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Tuesday, August 17, 2010
Movie Review: "Severed: Forest of the Dead" (2005)
After years of unabated production, novel variations on the theme of zombies in film are increasingly hard to come by. Some highlights along the way have included slow, traditional zombies ("Night of the Living Dead"), fast-moving "zoombies" ("Dawn of the Dead" remake), demon-possessed zombies ("Evil Dead"), zombie babies ("Dawn of the Dead" remake again) and viral zombies ("28 Days/Weeks Later"). I went into Canadian horror film "Severed: Forest of the Dead" with my eyes open that the plot lines would fall apart long before the final credits mercifully rolled down the screen, but what made me take a chance was its unique zombie premise: A giant logging company develops a genetically modified fungus that causes trees to age three times as fast as normal. Everything is going to plan for the company until some of the trees are spiked by environmental protester Rita (Sarah Lind). When one of the loggers begins chainsawing a tree that has carries both the company's genetically modified sap and Rita's metal spike, the whirring blade swings back and severs a major artery. It is this accident that causes the logger's blood and the tainted tree excretions to mix and create a new breed of flesh-eating undead.
"Severed" was filmed in British Columbia and lends the cinematography a lush backdrop over which to splatter fake blood in every direction. The jaunty zombies depicted are an interesting mix of both classic and contemporary renderings of the hungry undead. The cause of the zombie outbreak is one I've never heard of before and is an interesting break from traditionally accepted causes.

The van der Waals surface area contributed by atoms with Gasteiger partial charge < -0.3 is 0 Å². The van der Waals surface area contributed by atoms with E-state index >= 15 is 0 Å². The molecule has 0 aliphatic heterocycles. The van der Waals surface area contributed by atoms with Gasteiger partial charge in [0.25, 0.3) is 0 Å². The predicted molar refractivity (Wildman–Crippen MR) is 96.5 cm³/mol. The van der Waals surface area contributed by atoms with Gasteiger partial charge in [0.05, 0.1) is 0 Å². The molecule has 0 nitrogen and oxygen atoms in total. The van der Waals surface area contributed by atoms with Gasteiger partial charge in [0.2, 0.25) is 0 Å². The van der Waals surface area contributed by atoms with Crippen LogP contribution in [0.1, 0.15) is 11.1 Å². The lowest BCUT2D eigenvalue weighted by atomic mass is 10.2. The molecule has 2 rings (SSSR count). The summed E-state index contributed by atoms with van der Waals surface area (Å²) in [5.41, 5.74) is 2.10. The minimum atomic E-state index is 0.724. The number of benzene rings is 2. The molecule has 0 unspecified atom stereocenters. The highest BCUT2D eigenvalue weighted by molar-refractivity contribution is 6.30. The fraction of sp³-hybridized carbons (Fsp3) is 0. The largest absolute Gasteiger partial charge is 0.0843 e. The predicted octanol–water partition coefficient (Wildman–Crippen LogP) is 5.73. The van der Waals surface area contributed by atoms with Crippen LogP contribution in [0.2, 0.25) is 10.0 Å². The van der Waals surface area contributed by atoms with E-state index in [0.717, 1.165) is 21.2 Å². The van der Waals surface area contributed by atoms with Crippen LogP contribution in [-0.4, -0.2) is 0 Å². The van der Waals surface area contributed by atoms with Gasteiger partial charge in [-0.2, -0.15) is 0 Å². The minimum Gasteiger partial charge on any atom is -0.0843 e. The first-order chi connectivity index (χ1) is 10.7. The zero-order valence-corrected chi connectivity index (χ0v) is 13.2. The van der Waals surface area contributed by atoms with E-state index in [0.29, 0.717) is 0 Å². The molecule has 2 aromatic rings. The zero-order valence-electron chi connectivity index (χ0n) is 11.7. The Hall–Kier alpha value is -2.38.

Meanwhile, back at company headquarters, the company's CEO sends his son, Tyler (Paul Campbell), to investigate the problem. The moment Tyler arrives in the company-owned forest he discovers the zombie apocalypse well under way. He quickly finds shelter in what looks to be an abandoned hermit abode along with a rag-tag group of survivors. The hippies and the loggers who had been at previously been at odds now must fight for survival against the zombie threat.
Predictably, the logic train of "Severed" sails right off the tracks into the dark ravine of incomprehensibility, but what is remarkable is how long it takes to do so. It's reasonably well shot and despite the minimal acting and dialogue power on display the first 66.6 percent of the movie is relatively watchable. The increasingly diminished group then reaches the front gate of the property. They find that the entrance has been locked by the logging company who has now figured out what has transpired.
This is when the movie completely falls apart.
Head logger Mac (Julian Christopher) informs his newly-formed posse that the only other exit is behind another mill on the other side of the property. Once they traverse the 25 to 30 miles that separate the two camps they are captured by an all-male group of loggers who have developed a violent, "Lord of the Flies" style hierarchy. Entertainment in this sister encampment consists of treating captured zombie versions of their coworkers as clay pigeons in a macabre version of skeet shooting. This diversion is completely unnecessary and is also a fairly blatant ripoff of the third act of "28 Days Later", released only three years prior.
(And another thing: how did they create this violent social order so quickly? Even if the people involved decided this was the way things would be once the dead began to rise, the infrastructure of the zombie pen alone would have taken much longer than the handful of days since the outbreak began.)
Despite the enormous structural problems that plague the foundations of "Severed" the worst thing a zombie movie can be is predictable; and I certainly never would have seen this coming.
BONUS: Apparently you can watch "Severed" in its entirety on YouTube by clicking here, but you must confirm that you are above 18 years of age by signing up for an account.